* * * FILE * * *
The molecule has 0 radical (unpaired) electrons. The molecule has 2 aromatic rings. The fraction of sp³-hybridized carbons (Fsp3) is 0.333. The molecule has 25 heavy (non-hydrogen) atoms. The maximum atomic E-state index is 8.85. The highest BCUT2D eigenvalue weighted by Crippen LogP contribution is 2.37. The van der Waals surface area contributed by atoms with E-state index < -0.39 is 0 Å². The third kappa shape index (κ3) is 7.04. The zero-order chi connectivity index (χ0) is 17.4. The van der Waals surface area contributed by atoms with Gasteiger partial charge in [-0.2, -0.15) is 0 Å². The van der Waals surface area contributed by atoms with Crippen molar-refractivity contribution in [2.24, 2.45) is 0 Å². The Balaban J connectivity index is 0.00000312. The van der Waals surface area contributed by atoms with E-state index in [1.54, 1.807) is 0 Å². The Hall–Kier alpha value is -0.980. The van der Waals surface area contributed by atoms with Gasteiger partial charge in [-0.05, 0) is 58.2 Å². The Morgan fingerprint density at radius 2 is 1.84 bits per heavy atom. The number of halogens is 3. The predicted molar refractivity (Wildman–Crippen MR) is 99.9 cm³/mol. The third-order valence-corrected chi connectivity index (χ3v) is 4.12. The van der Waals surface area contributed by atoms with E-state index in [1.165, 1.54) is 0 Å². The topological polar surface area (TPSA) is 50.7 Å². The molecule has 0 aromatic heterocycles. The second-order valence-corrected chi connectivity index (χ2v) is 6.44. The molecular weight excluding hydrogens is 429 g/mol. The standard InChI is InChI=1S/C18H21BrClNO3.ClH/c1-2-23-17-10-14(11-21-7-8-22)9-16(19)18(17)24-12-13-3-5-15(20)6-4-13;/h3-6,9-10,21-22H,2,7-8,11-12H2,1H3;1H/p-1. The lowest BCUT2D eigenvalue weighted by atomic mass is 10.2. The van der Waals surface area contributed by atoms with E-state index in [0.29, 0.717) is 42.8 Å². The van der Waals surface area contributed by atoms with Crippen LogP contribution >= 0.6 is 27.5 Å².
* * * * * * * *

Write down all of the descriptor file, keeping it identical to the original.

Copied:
The molecule has 0 radical (unpaired) electrons. The molecule has 2 aromatic rings. The fraction of sp³-hybridized carbons (Fsp3) is 0.333. The molecule has 25 heavy (non-hydrogen) atoms. The maximum atomic E-state index is 8.85. The highest BCUT2D eigenvalue weighted by Crippen LogP contribution is 2.37. The van der Waals surface area contributed by atoms with E-state index < -0.39 is 0 Å². The third kappa shape index (κ3) is 7.04. The zero-order chi connectivity index (χ0) is 17.4. The van der Waals surface area contributed by atoms with Gasteiger partial charge in [-0.2, -0.15) is 0 Å². The van der Waals surface area contributed by atoms with Crippen molar-refractivity contribution in [2.24, 2.45) is 0 Å². The Balaban J connectivity index is 0.00000312. The van der Waals surface area contributed by atoms with E-state index in [1.54, 1.807) is 0 Å². The Hall–Kier alpha value is -0.980. The van der Waals surface area contributed by atoms with Gasteiger partial charge in [-0.05, 0) is 58.2 Å². The Morgan fingerprint density at radius 2 is 1.84 bits per heavy atom. The number of halogens is 3. The predicted molar refractivity (Wildman–Crippen MR) is 99.9 cm³/mol. The third-order valence-corrected chi connectivity index (χ3v) is 4.12. The van der Waals surface area contributed by atoms with E-state index in [1.165, 1.54) is 0 Å². The topological polar surface area (TPSA) is 50.7 Å². The molecule has 0 aromatic heterocycles. The second-order valence-corrected chi connectivity index (χ2v) is 6.44. The molecular weight excluding hydrogens is 429 g/mol. The standard InChI is InChI=1S/C18H21BrClNO3.ClH/c1-2-23-17-10-14(11-21-7-8-22)9-16(19)18(17)24-12-13-3-5-15(20)6-4-13;/h3-6,9-10,21-22H,2,7-8,11-12H2,1H3;1H/p-1. The lowest BCUT2D eigenvalue weighted by atomic mass is 10.2. The van der Waals surface area contributed by atoms with E-state index in [0.29, 0.717) is 42.8 Å². The van der Waals surface area contributed by atoms with Crippen LogP contribution >= 0.6 is 27.5 Å².